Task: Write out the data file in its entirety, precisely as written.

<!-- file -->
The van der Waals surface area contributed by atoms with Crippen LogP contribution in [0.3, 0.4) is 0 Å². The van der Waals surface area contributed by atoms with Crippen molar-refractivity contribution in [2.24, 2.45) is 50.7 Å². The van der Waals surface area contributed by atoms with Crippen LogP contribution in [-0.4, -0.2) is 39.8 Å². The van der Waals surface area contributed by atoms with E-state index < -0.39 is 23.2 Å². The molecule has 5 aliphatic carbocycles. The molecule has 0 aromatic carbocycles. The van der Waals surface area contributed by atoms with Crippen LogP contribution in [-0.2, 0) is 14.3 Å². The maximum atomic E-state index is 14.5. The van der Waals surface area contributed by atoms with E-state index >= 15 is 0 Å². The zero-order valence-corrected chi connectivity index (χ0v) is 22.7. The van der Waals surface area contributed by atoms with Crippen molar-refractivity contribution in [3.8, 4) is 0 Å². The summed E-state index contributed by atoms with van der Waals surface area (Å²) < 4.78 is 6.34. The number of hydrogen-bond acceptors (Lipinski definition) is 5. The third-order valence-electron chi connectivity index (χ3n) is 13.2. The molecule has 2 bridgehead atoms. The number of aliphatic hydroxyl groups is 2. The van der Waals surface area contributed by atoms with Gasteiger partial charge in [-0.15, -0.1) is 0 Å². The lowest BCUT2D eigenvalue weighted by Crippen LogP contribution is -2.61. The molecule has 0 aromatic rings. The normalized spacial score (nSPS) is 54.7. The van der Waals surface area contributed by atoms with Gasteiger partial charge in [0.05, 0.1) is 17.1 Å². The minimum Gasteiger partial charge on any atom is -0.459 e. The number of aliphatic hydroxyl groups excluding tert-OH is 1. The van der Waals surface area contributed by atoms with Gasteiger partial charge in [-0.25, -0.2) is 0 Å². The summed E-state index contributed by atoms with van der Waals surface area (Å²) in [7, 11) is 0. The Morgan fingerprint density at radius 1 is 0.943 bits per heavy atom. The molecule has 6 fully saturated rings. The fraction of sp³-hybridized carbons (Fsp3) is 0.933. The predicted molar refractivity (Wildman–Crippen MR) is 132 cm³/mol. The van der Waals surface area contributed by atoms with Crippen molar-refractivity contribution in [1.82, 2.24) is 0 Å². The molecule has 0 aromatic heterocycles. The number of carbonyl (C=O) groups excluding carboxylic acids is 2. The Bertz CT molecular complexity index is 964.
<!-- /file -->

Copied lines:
The van der Waals surface area contributed by atoms with Crippen LogP contribution in [0.3, 0.4) is 0 Å². The van der Waals surface area contributed by atoms with Crippen molar-refractivity contribution in [2.24, 2.45) is 50.7 Å². The van der Waals surface area contributed by atoms with Crippen LogP contribution in [-0.4, -0.2) is 39.8 Å². The van der Waals surface area contributed by atoms with E-state index < -0.39 is 23.2 Å². The molecule has 5 aliphatic carbocycles. The molecule has 0 aromatic carbocycles. The van der Waals surface area contributed by atoms with Crippen LogP contribution in [-0.2, 0) is 14.3 Å². The maximum atomic E-state index is 14.5. The van der Waals surface area contributed by atoms with E-state index >= 15 is 0 Å². The zero-order valence-corrected chi connectivity index (χ0v) is 22.7. The van der Waals surface area contributed by atoms with Crippen molar-refractivity contribution in [3.8, 4) is 0 Å². The summed E-state index contributed by atoms with van der Waals surface area (Å²) < 4.78 is 6.34. The number of hydrogen-bond acceptors (Lipinski definition) is 5. The third-order valence-electron chi connectivity index (χ3n) is 13.2. The molecule has 2 bridgehead atoms. The number of aliphatic hydroxyl groups is 2. The van der Waals surface area contributed by atoms with Gasteiger partial charge in [-0.15, -0.1) is 0 Å². The lowest BCUT2D eigenvalue weighted by Crippen LogP contribution is -2.61. The molecule has 0 aromatic rings. The normalized spacial score (nSPS) is 54.7. The van der Waals surface area contributed by atoms with Gasteiger partial charge in [0.05, 0.1) is 17.1 Å². The minimum Gasteiger partial charge on any atom is -0.459 e. The number of aliphatic hydroxyl groups excluding tert-OH is 1. The van der Waals surface area contributed by atoms with Gasteiger partial charge in [-0.25, -0.2) is 0 Å². The summed E-state index contributed by atoms with van der Waals surface area (Å²) in [7, 11) is 0. The Morgan fingerprint density at radius 1 is 0.943 bits per heavy atom. The molecule has 6 fully saturated rings. The fraction of sp³-hybridized carbons (Fsp3) is 0.933. The predicted molar refractivity (Wildman–Crippen MR) is 132 cm³/mol. The van der Waals surface area contributed by atoms with Crippen molar-refractivity contribution in [1.82, 2.24) is 0 Å². The molecule has 0 aromatic heterocycles. The number of carbonyl (C=O) groups excluding carboxylic acids is 2. The Bertz CT molecular complexity index is 964.